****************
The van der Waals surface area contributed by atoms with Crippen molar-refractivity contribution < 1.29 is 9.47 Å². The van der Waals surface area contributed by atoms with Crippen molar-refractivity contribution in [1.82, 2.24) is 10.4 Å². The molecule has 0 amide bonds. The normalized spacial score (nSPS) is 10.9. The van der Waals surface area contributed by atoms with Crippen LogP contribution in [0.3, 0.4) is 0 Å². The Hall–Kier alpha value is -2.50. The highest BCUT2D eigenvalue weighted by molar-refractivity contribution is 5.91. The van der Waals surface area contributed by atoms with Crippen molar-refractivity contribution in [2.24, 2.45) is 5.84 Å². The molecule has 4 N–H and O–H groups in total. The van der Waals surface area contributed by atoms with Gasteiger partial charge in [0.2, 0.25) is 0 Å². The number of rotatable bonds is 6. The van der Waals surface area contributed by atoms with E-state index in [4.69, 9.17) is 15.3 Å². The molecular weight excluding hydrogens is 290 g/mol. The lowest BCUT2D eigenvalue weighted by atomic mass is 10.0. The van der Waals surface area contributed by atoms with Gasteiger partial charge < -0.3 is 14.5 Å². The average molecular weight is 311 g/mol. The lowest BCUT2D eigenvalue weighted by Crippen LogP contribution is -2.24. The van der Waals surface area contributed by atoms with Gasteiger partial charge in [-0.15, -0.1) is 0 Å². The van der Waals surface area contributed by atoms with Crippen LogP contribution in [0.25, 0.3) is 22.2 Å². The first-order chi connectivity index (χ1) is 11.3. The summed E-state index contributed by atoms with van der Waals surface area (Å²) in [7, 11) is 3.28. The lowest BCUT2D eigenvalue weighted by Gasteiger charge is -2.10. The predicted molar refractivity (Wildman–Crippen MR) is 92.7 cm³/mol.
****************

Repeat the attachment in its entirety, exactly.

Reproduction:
The van der Waals surface area contributed by atoms with Crippen molar-refractivity contribution < 1.29 is 9.47 Å². The van der Waals surface area contributed by atoms with Crippen molar-refractivity contribution in [1.82, 2.24) is 10.4 Å². The molecule has 0 amide bonds. The normalized spacial score (nSPS) is 10.9. The van der Waals surface area contributed by atoms with Crippen LogP contribution in [0.3, 0.4) is 0 Å². The Hall–Kier alpha value is -2.50. The highest BCUT2D eigenvalue weighted by molar-refractivity contribution is 5.91. The van der Waals surface area contributed by atoms with Crippen molar-refractivity contribution in [2.24, 2.45) is 5.84 Å². The molecule has 4 N–H and O–H groups in total. The van der Waals surface area contributed by atoms with Gasteiger partial charge in [0.2, 0.25) is 0 Å². The number of rotatable bonds is 6. The van der Waals surface area contributed by atoms with E-state index in [4.69, 9.17) is 15.3 Å². The molecular weight excluding hydrogens is 290 g/mol. The lowest BCUT2D eigenvalue weighted by atomic mass is 10.0. The van der Waals surface area contributed by atoms with Gasteiger partial charge < -0.3 is 14.5 Å². The average molecular weight is 311 g/mol. The lowest BCUT2D eigenvalue weighted by Crippen LogP contribution is -2.24. The van der Waals surface area contributed by atoms with Gasteiger partial charge in [-0.15, -0.1) is 0 Å². The van der Waals surface area contributed by atoms with Crippen LogP contribution in [0.25, 0.3) is 22.2 Å². The first-order chi connectivity index (χ1) is 11.3. The summed E-state index contributed by atoms with van der Waals surface area (Å²) in [7, 11) is 3.28. The lowest BCUT2D eigenvalue weighted by Gasteiger charge is -2.10. The predicted molar refractivity (Wildman–Crippen MR) is 92.7 cm³/mol.